• Paterson D, Nordberg A. Neuronal nicotinic receptors in the human brain. Prog Neurobiol. 2000;61:75–111. [PubMed]
  • Paulson OB. Blood-brain barrier, brain metabolism and cerebral blood flow. Eur Neuropsychopharmacol. 2002;12:495–501. [PubMed]
  • Pauly JR, Stitzel JA, Marks MJ, Collins AC. An autoradiographic analysis of cholinergic receptors in mouse brain. Brain Res Bull. 1989;22:453–459. [PubMed]
  • Pauly JR, Marks MJ, Robinson SF, van de Kamp JL, Collins AC. Chronic nicotine and mecamylamine treatment increase brain nicotinic receptor binding without changing alpha 4 or beta 2 mRNA levels. J Pharmacol Exp Ther. 1996;278:361–369. [PubMed]
  • Perkins K, Sayette M, Conklin C, Caggiula A. Placebo effects of tobacco smoking and other nicotine intake. Nicotine Tob Res. 2003;5:695–709. [PubMed]
  • Perry DC, Kellar KJ. [3H]Epibatidine labels nicotinic receptors in rat brain: an autoradiographic study. J Pharmacol Exp Ther. 1995;285:1030–1034. [PubMed]
  • Pessoa L, Kastner S, Ungerleider LG. Neuroimaging studies of attention: from modulation of sensory processing to top-down control. J Neurosci. 2003;23:3990–3998. [PubMed]
  • Peterson BS, Skudlarski P, Gatenby JC, Zhang HP, Anderson AW, Gore JC. An fMRI study of Stroop word-color interference: evidence for cingulate subregions subserving multiple distributed attentional systems. Biol Psychiatry. 1999;45:1237–1258. [PubMed]
  • Picciotto MR, Corrigall WA. Neuronal systems underlying behaviors related to nicotine addiction: neural circuits and molecular genetics. J Neurosci. 2002;22:3338–3341. [PubMed]
  • Pomper MG, Phillips E, Fan H, McCarthy DJ, Keith RA, Gordon JC, Scheffel U, Dannals RF, Musachio JL. Synthesis and biodistribution of radiolabeled alpha 7 nicotinic acetylcholine receptor ligands. J Nucl Med. 2005;46:326–334. [PubMed]
  • Pontieri FE, Tanda G, Orzi F, Di Chiara G. Effects of nicotine on the nucleus accumbens and similarity to those of addictive drugs. Nature. 1996;382:255–257. [PubMed]
  • Powell J, Dawkins L, Davis RE. Smoking, reward responsiveness, and response inhibition: tests of an incentive motivational model. Biol Psychiatry. 2002;51:151–163. [PubMed]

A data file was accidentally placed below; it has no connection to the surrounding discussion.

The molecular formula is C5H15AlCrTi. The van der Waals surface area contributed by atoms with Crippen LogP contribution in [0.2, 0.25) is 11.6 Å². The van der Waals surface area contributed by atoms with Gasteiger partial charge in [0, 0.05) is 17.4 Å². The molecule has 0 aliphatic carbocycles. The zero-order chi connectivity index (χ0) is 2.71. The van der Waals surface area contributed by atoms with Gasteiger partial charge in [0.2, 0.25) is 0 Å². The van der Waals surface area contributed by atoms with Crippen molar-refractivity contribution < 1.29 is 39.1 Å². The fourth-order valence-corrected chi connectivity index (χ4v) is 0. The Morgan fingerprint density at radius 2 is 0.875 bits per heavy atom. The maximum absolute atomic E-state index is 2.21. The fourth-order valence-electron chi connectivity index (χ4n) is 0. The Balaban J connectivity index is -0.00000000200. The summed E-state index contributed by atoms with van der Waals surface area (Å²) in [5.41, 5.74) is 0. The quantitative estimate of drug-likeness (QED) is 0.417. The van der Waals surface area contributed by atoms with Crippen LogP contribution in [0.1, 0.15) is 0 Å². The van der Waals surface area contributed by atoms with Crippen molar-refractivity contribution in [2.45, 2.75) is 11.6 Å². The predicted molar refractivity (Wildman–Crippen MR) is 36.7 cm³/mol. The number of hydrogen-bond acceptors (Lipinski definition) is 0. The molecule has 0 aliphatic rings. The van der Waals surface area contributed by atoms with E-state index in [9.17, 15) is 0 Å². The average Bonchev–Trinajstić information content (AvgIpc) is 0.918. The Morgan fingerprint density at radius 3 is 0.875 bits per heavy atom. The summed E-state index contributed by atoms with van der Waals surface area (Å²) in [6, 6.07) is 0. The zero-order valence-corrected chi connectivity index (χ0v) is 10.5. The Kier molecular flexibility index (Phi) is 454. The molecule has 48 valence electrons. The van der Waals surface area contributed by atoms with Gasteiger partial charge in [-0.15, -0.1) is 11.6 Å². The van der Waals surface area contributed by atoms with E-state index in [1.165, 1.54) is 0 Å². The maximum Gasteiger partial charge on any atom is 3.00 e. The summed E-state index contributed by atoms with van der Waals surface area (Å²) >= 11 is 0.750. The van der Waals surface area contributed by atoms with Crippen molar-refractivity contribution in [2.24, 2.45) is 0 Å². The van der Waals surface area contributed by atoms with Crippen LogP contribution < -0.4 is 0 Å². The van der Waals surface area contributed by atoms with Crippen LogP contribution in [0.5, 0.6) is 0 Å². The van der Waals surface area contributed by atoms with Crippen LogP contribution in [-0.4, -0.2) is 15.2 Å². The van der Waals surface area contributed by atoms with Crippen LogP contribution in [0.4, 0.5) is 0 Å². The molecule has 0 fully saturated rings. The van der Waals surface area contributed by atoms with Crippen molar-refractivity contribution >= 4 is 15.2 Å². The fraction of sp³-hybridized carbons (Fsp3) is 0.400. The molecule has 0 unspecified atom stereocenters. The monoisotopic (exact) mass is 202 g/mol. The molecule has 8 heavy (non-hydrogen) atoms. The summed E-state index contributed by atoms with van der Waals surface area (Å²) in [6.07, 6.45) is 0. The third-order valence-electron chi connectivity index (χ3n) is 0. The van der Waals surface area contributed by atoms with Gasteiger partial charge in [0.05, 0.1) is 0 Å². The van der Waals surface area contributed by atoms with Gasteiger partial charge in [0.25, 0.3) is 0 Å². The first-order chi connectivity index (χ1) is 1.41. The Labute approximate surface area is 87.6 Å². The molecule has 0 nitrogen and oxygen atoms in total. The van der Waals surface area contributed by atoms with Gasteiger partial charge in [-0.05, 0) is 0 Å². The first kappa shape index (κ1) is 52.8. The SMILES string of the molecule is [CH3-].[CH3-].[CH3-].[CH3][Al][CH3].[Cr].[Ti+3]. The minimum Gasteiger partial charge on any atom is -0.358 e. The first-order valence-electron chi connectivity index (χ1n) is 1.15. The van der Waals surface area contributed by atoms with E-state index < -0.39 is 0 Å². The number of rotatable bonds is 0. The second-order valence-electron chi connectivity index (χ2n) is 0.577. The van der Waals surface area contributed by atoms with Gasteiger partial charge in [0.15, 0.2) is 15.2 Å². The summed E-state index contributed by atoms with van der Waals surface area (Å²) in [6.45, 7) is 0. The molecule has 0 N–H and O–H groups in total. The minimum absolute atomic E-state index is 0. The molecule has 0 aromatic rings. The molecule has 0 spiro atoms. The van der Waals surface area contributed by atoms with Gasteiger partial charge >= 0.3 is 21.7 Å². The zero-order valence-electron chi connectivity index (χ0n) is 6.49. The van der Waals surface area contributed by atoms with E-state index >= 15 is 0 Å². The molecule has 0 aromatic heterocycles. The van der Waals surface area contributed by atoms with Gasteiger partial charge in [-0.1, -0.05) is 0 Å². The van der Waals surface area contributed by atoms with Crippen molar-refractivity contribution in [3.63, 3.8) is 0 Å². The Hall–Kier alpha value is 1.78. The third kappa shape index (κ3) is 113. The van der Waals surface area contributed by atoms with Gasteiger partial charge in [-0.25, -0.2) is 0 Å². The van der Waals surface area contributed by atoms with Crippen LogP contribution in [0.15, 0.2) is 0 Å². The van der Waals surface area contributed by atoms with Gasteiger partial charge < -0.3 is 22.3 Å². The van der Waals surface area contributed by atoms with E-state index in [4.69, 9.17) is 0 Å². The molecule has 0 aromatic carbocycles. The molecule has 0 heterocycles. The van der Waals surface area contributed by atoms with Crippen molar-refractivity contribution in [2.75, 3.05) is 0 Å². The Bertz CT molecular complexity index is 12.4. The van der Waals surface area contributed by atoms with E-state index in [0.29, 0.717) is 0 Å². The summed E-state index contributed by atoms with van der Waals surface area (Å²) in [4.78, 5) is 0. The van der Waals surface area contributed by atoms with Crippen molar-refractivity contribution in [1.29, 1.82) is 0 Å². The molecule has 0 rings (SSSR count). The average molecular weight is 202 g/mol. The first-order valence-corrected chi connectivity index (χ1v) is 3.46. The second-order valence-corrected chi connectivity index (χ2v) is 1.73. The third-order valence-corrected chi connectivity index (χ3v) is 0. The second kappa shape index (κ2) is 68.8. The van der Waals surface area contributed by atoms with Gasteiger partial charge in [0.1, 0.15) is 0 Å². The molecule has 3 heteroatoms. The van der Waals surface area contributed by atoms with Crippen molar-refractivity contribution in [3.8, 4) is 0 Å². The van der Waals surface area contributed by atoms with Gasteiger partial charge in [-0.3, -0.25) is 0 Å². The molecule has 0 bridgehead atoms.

• Pritchard WS, Robinson JH, Guy TD. Enhancement of continuous performance task reaction-time by smoking in nondeprived smokers. Psychopharmacology. 1992;108:437–442. [PubMed]
  • Rauch SL, Shin LM, Dougherty DD, Alpert NM, Orr SP, Lasko M, Macklin ML, Fischman AJ, Pitman RK. Neural activation during sexual and competitive arousal in healthy men. Psychiatry Res Neuroimaging. 1999;91:1–10. [PubMed]
  • Rees G, Lavie N. What can functional imaging reveal about the role of attention in visual awareness? Neuropsychologia. 2001;39:1343–1353. [PubMed]
  • Rogers RL, Meyer JS, Shaw TG, Mortel KF, Hardenberg JP, Zaid RR. Cigarette-smoking decreases cerebral blood-flow suggesting increased risk for stroke. JAMA. 1983;250:2796–2800. [PubMed]
  • Rolls ET, Baylis LL. Gustatory, olfactory, and visual convergence within the primate orbitofrontal cortex. J Neurosci. 1994;14:5437–5452. [PubMed]
  • Rolls ET, Critchley HD, Browning A, Hernadi I. The neurophysiology of taste and olfaction in primates, and umami flavor. Ann N Y Acad Sci. 1998;855:426–437. [PubMed]
  • Rose JE, Behm FM, Westman EC, Mathew RJ, London ED, Hawk TC, Turkington TG, Coleman RE. PET studies of the influences of nicotine on neural systems in cigarette smokers. Am J Psychiatry. 2003;160:323–333. [PubMed]
  • Rose JE, Behm FM, Salley AN, Bates JE, Coleman RE, Hawk TC. Regional brain activity correlates of nicotine dependence. Neuropsychopharmacology. 2007;32:2441–2452. [PubMed]
  • Rourke SB, Dupont RM, Grant I, Lehr PP, Lamoureux G, Halpern S, Yeung DW. Reduction in cortical IMP-SPET tracer uptake with recent cigarette consumption in a young group of healthy males. San Diego HIV Neurobehavioral Research Center. Eur J Nucl Med. 1997;24:422–427. [PubMed]
  • Rowell PP, Carr LA, Garner AC. Stimulation of [3H]dopamine release by nicotine in rat nucleus accumbens. J Neurochem. 1987;49:1449–1454. [PubMed]
  • Rusted JM, Caulfield D, King L, Goode A. Moving out of the laboratory: does nicotine improve everyday attention? Behav Pharmacol. 2000;11:621–629. [PubMed]
  • Ryan RE, Ross SA, Drago J, Loiacono RE. Dose-related neuroprotective effects of chronic nicotine in 6-hydroxydopamine treated rats, and loss of neuroprotection in alpha 4 nicotinic receptor subunit knockout mice. Br J Pharmacol. 2001;132:1650–1656. [PMC free article] [PubMed]
  • Sakurai Y, Takano Y, Kohjimoto Y, Honda K, Kamiya HO. Enhancement of [3H]dopamine release and its [3H]metabolites in rat striatum by nicotinic drugs. Brain Res. 1982;242:99–106. [PubMed]
  • Salokangas RK, Vilkman H, Ilonen T, Taiminen T, Bergman J, Haaparanta M, Solin O, Alanen A, Syvalahti E, Hietala J. High levels of dopamine activity in the basal ganglia of cigarette smokers. Am J Psychiatry. 2000;157:632–634. [PubMed]
  • Schilstrom B, Fagerquist MV, Zhang X, Hertel P, Panagis G, Nomikos GG, Svensson TH. Putative role of presynaptic alpha7* nicotinic receptors in nicotine stimulated increases of extracellular levels of glutamate and aspartate in the ventral tegmental area. Synapse. 2000;38:375–383. [PubMed]
  • Schuh KJ, Stitzer ML. Desire to smoke during spaced smoking intervals. Psychopharmacology. 1995;120:289–295. [PubMed]
  • Sherman SM. Thalamic relay functions. Prog Brain Res. 2001;134:51–69. [PubMed]
  • Shiffman S, Paty JA, Gnys M, Elash C, Kassel JD. Nicotine withdrawal in chippers and regular smokers – subjective and cognitive effects. Health Psychol. 1995;14:301–309. [PubMed]
  • Shoaib M, Schindler CW, Goldberg SR, Pauly JR. Behavioural and biochemical adaptations to nicotine in rats: influence of MK801, an NMDA receptor antagonist. Psychopharmacology. 1997;134:121–130. [PubMed]